Dry Arch Bridge 300yds (270m) NE of St Giles' Church
List Entry Summary
Name: Dry Arch Bridge 300yds (270m) NE of St Giles' Church
List entry Number: 1005349
The monument may lie within the boundary of more than one authority.
District: County of Herefordshire
District Type: Unitary Authority
National Park: Not applicable to this List entry.
Grade: Not applicable to this List entry.
Date first scheduled: 08-May-1975
Date of most recent amendment: Not applicable to this List entry.
Legacy System Information
The contents of this record have been generated from a legacy data system.
Legacy System: RSM - OCN
UID: HE 193
List entry Description
Summary of Monument
Single span bridge 390m south west of Priory Farm.
Reasons for Designation
The single span bridge 390m south west of Priory Farm may actually be one of the earliest examples of a bridge specifically built to carry a minor road across a more major one without the interruption of the busier road by a road junction. It did, however, allow pedestrian traffic to cross from one ‘lane’ to the other three dimensionally without a lengthy diversion. It remains in active use and presumably set the scene for all major road traffic intersections which were to follow and as such represents an early example of congestion alleviation on the road network which is so pivotal to modern road travel.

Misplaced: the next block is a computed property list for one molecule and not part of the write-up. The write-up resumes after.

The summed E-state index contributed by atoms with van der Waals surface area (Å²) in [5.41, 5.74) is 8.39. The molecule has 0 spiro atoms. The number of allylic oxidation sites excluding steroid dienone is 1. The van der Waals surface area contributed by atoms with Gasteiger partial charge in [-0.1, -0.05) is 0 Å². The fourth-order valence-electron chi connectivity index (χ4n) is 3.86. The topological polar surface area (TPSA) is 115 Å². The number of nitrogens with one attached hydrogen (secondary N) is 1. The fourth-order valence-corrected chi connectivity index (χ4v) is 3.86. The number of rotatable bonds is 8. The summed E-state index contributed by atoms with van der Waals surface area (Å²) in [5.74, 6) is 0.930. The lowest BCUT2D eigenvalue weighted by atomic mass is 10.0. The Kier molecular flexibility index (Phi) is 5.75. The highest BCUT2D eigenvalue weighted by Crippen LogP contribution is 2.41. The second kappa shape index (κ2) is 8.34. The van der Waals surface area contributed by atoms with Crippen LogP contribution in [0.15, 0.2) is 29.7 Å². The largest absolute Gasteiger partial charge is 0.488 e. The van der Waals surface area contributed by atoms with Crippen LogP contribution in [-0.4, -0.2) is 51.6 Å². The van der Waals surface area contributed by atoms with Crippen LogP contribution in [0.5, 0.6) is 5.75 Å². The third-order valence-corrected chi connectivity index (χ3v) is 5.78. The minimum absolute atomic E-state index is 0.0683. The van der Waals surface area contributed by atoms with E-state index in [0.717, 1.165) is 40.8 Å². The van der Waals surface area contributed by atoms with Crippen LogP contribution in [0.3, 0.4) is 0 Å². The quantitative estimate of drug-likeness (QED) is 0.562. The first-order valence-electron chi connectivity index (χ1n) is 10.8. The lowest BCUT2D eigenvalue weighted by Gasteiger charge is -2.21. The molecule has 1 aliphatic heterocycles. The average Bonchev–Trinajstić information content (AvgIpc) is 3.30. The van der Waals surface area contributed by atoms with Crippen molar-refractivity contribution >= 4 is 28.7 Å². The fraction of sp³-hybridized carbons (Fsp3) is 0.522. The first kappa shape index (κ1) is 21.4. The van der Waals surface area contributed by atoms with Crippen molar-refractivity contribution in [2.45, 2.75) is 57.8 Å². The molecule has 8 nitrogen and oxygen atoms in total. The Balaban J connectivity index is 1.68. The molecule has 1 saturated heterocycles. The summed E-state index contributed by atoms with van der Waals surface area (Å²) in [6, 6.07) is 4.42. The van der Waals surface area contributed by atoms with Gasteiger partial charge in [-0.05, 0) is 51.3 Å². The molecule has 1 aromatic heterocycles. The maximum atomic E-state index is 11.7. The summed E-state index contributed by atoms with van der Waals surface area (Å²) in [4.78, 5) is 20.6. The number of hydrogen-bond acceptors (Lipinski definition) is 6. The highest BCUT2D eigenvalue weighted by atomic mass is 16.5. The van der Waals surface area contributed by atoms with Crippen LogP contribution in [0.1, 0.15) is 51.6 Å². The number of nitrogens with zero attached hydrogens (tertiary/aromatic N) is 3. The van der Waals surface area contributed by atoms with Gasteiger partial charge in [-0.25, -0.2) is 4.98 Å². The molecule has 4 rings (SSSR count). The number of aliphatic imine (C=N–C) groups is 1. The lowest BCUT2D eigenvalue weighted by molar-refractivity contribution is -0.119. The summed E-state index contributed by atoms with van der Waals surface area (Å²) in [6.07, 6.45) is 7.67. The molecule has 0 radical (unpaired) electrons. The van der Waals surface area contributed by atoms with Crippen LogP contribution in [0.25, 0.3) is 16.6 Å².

This record was the subject of a minor enhancement on 21 May 2015. This record has been generated from an "old county number" (OCN) scheduling record. These are monuments that were not reviewed under the Monuments Protection Programme and are some of our oldest designation records. As such they do not yet have the full descriptions of their modernised counterparts available. Please contact us if you would like further information.
This monument includes a single span bridge situated on a sloping ridge which forms the western valley side of the River Wye. The bridge is known locally as ‘Dry Arch Bridge’ and with the aid of a rock cut cutting enables one road to pass beneath another at right angles. The bridge is fully standing and stone built and there is a flight of 33 steps which connect the upper road with the lower road for use by pedestrians. The bridge carries a road still in use by vehicles (the Goodrich-Welsh Bicknor road) across another road similarly employed (the B4229) and is described by the county as being ‘an excellent example of very early vehicle grade separation’ or a simple ‘fly-over’. The bridge was built in 1825-8.
National Grid Reference: SO 57532 19222
The above map is for quick reference purposes only and may not be to scale. For a copy of the full scale map, please see the attached PDF - 1005349 .pdf
This copy shows the entry on 22-Oct-2017 at 02:07:38.
End of official listing